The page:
People on all sides of the immigration debate should agree that accurate and timely data on the scale, nature and pattern of migration flows are essential for good policymaking. This data is something the UK currently lacks, which makes the current debate about net migration levels even less productive. It is also reasonable to expect politicians and policymakers to respond quickly to rapid changes in migration. The right response will not always be about the immigration rules (indeed, as with EU migration, there are many circumstances when it cannot be), but the public are right to expect government to take steps to manage the impacts of migration.

The right approach to migration policy is necessarily more complicated then the Conservative’s net migration target. But it is also common sense: have a democratic debate, set fair rules and enforce them, increase the benefits (economic and social) of migration while managing the costs, pay attention to impacts on the most vulnerable, and keep a weather eye on the numbers.

The devil is in the detail, of course, but perhaps if everyone in the migration debate could agree on the question, we would get better answers.

Sarah Mulley is associate director at IPPR

She tweets as @sarahmulley

Home Secretary Theresa May makes a speech on immigration at Policy Exchange on December 12, 2012 in London. Photograph: Getty Images.

Sarah Mulley is associate director at IPPR.

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Hannan Fodder: This week, Daniel Hannan gets his excuses in early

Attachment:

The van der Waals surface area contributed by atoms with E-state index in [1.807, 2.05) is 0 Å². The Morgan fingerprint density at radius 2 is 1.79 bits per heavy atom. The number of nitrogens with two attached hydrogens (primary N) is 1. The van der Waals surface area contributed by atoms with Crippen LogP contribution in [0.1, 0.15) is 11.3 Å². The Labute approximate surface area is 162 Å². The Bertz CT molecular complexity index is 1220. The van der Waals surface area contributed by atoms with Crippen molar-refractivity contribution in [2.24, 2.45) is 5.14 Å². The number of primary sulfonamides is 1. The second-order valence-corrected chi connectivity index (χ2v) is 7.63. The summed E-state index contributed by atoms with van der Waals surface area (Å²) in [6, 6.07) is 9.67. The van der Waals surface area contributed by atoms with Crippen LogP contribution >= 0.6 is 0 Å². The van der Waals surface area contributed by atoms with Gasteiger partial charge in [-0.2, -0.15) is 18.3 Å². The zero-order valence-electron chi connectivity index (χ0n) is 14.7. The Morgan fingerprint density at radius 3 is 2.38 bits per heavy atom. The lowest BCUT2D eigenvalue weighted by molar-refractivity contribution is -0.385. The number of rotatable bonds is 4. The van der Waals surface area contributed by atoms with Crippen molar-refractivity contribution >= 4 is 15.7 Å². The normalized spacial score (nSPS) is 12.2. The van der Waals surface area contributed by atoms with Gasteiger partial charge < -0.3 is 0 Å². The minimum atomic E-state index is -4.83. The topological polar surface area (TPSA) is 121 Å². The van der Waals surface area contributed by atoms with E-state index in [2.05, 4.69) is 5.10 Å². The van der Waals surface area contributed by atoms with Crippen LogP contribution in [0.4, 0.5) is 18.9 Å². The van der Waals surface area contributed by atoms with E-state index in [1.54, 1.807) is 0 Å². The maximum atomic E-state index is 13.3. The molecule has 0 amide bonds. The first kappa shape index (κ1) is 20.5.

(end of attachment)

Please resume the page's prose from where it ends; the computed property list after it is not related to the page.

I didn't do it. 

Since Daniel Hannan, a formerly obscure MEP, has emerged as the anointed intellectual of the Brexit elite, The Staggers is charting his ascendancy...

When I started this column, there were some nay-sayers talking Britain down by doubting that I was seriously going to write about Daniel Hannan every week. Surely no one could be that obsessed with the activities of one obscure MEP? And surely no politician could say enough ludicrous things to be worthy of such an obsession?

They were wrong, on both counts. Daniel and I are as one on this: Leave and Remain, working hand in glove to deliver on our shared national mission. There’s a lesson there for my fellow Remoaners, I’m sure.

Anyway. It’s week three, and just as I was worrying what I might write this week, Dan has ridden to the rescue by writing not one but two columns making the same argument – using, indeed, many of the exact same phrases (“not a club, but a protection racket”). Like all the most effective political campaigns, Dan has a message of the week.

First up, on Monday, there was this headline, in the conservative American journal, the Washington Examiner:

“Why Brexit should work out for everyone”

And yesterday, there was his column on Conservative Home:

“We will get a good deal – because rational self-interest will overcome the Eurocrats’ fury”

The message of the two columns is straightforward: cooler heads will prevail. Britain wants an amicable separation. The EU needs Britain’s military strength and budget contributions, and both sides want to keep the single market intact.

The Con Home piece makes the further argument that it’s only the Eurocrats who want to be hardline about this. National governments – who have to answer to actual electorates – will be more willing to negotiate.

And so, for all the bluster now, Theresa May and Donald Tusk will be skipping through a meadow, arm in arm, before the year is out.

Before we go any further, I have a confession: I found myself nodding along with some of this. Yes, of course it’s in nobody’s interests to create unnecessary enmity between Britain and the continent. Of course no one will want to crash the economy. Of course.